Amyloidosis is a condition in which an abnormal protein called amyloid builds up in your tissues and organs. When it does, it affects their shape and how they work. Amyloidosis is a serious health problem that can lead to life-threatening organ failure.
Causes and Types of Amyloidosis
Many different proteins can lead to the formation of amyloid deposits, but only a few have been linked to significant health problems. The type of protein and where it collects determines the type of amyloidosis you have. Amyloid deposits may collect throughout your body or in just one area.
There are different types of amyloidosis, including:
Primary (systemic AL) amyloidosis. This occurs without a known cause, but It has been seen in people with a blood cancer called multiple myeloma. This is the most common type of amyloidosis. Systemic means it affects the entire body. The most commonly affected body parts are the kidney, heart, liver, intestines, and certain nerves. AL stands for "amyloid light chains," which is the type of protein responsible for this type of amyloidosis.
Secondary (systemic AA) amyloidosis. This is the result of another chronic disease, such as lupus, rheumatoid arthritis, tuberculosis, inflammatory bowel disease (Crohn's disease and ulcerative colitis), and certain cancers. It most commonly affects the spleen, kidneys, liver, adrenal gland, and lymph nodes. AA means the amyloid type A protein causes this type of amyloidosis.
Familial, or hereditary, ATTR amyloidosis (AF). This is a rare form that is passed down through families. ATTR stands for the amyloid transthyretin (TTR) protein. This protein is responsible for the most common forms of hereditary amyloidosis.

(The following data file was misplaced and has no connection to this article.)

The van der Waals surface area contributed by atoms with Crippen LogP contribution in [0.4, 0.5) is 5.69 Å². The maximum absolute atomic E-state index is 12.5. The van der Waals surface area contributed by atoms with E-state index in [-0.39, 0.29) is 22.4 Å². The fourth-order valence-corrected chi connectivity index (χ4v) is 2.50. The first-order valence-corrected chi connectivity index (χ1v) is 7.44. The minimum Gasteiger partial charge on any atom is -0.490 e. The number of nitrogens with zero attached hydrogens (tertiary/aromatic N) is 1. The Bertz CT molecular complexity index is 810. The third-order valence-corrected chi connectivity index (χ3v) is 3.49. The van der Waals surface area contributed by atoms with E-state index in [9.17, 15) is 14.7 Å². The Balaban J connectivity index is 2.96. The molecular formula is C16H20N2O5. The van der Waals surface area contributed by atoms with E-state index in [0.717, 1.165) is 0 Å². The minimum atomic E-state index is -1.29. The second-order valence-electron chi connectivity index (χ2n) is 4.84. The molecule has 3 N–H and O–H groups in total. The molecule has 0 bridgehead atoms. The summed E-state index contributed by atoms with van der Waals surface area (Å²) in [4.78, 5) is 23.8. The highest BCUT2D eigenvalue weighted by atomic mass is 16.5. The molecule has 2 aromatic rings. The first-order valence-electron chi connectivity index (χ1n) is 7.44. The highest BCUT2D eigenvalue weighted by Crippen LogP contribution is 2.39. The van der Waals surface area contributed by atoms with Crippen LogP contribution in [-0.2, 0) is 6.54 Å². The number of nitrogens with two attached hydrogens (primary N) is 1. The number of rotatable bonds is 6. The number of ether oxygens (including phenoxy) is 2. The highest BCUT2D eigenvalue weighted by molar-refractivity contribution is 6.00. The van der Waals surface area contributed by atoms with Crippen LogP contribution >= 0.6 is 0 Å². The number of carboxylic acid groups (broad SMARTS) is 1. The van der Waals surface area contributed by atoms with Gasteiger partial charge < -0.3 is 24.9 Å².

While some types of amyloid deposits have been linked to Alzheimer's disease, the brain is rarely involved in systemic (body-wide) amyloidosis.
Risk Factors for Amyloidosis
Men get amyloidosis more often than women. Your risk for amyloidosis increases as you grow older.
Amyloidosis may also occur in people with end-stage kidney disease who are on dialysis for a long time. This is called dialysis-related amyloidosis. It is caused by deposits of beta-2 microglobulin that build up in the blood. It is more common in older adults and people who have been on dialysis for more than five years.
Symptoms of Amyloidosis
Symptoms of amyloidosis are often subtle. They can also vary greatly depending on where the amyloid protein is collecting in the body. It is important to note that the symptoms described below may be due to a variety of different health problems. Only your doctor can make a diagnosis of amyloidosis.
General symptoms of amyloidosis may include:
- Changes in skin color
- Clay-colored stools
- Feeling of fullness
- Joint pain
- Low red blood cell count (anemia)
- Shortness of breath
- Swelling of the tongue
- Tingling and numbness in legs and feet
- Weak hand grip
- Weight loss